NE Scotland, Orkney & Shetland

Aberdeen City Council leaves Cosla for new body

Bins full of rubbish Image copyright PA
Image caption Local authorities deliver householder services, from bin collections to road maintenance

Aberdeen City Council has voted to quit the local government body Cosla to join a new rival group.

Three other councils are expected to follow after years of dissatisfaction with the local government organisation.

Glasgow, Renfrewshire and South Lanarkshire will join Aberdeen in a new Labour block of authorities, called the Scottish Local Government Partnership.

The Labour-led council in Aberdeen voted 23 to 14 in favour of leaving.

Leaders of the authority said it was a "rescue operation" to allow the city to negotiate a better funding deal from the Scottish government, but the SNP group described it as "leaping out of the frying pan into a bonfire".

Cosla acts on behalf of the councils when it comes to collective bargaining with government and other institutions.

How government money for councils is split is decided by Cosla.

Successive administrations in Aberdeen have argued that the city gets a poor deal in funding allocations from the Scottish government.

Aberdeen signalled its intention to leave last year, presenting Cosla with 12-months' notice.

Jenny Laing, leader of Aberdeen City Council, told BBC Scotland before the meeting: "We have felt for a long time that Aberdeen's voice was not being heard within Cosla.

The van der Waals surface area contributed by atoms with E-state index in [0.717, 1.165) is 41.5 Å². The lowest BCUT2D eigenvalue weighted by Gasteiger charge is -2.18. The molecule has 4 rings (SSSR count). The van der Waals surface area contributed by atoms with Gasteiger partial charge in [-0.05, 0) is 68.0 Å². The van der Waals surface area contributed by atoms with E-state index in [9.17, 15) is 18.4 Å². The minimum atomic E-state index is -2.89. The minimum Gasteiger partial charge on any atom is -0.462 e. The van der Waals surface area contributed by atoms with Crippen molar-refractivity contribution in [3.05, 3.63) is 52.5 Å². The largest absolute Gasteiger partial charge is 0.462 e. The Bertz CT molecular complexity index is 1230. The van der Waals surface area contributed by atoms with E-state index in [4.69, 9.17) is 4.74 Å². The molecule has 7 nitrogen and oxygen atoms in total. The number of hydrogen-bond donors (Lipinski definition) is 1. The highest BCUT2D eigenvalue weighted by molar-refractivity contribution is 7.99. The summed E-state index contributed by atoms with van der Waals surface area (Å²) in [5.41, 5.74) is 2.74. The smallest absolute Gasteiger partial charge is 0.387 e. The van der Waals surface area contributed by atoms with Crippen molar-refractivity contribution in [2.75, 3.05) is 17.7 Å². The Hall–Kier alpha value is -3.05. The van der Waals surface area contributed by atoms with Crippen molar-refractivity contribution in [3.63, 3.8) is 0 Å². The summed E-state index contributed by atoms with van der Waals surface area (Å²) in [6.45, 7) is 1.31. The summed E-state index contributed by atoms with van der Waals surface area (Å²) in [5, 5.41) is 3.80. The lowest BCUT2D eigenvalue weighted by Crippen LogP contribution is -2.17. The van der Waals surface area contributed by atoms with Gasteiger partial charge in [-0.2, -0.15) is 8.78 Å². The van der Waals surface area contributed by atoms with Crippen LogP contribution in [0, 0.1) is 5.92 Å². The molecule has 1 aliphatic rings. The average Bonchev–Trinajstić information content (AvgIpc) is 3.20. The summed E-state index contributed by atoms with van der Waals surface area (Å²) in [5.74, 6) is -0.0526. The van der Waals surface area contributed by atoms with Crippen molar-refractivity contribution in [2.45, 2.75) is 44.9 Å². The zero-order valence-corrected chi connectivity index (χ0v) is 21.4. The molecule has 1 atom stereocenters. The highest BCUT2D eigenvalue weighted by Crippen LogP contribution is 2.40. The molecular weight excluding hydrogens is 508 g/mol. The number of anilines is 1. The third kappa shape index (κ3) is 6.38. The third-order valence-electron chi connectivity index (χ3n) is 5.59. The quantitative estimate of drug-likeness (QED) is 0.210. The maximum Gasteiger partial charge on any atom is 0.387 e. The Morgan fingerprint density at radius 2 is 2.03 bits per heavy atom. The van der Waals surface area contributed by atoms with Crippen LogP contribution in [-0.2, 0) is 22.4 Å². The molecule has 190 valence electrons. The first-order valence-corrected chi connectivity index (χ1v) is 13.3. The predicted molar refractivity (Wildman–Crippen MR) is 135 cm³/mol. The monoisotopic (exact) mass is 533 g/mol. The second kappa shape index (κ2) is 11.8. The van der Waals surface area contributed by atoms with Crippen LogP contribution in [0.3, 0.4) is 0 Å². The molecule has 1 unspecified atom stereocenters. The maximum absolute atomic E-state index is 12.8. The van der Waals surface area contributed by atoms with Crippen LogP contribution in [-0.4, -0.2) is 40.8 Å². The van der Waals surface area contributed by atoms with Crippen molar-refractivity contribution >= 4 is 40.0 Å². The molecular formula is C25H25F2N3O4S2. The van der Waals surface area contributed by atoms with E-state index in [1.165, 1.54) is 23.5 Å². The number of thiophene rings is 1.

"We've obviously got issues around our funding settlement, having been the lowest funded council in Scotland for some time.

"It is important for us, and me as a council leader, that we are getting that message across to Scottish government.

"We don't feel we can do that through Cosla and we are looking for other ways in which we can."

She will be the convener of the new four-council Labour block.

Fix from within

Ms Laing believes the move will give break-away local authorities a strong voice in negotiations.

She said: "I don't feel that Scottish government can prevent the four councils, which do represent 25% of the Scottish population, from being at that negotiating table.

"I would hope that they would see sense around that, they would understand that we need to be there, we need to have influence within that and I look forward to working with them on that basis."

Aberdeen City Council SNP councillor Graham Dickson had said the way to fix Cosla was from within.

He said: "What we will be losing is a great deal of expertise and a lot of other additional services that we get out of it.

"It is not a perfect organisation but it certainly is a lot better than we are going to do ourselves.

"This is going to cost us more money to leave. It is going to cost us money in terms of setting up new people to do jobs that already being done by other people.

"Overall I think Aberdeen is losing out from what really is just Labour having a knock-about with the Scottish government."

Cosla insisted it did not signal the end for its organisation and that the four were welcome to rejoin at any time.

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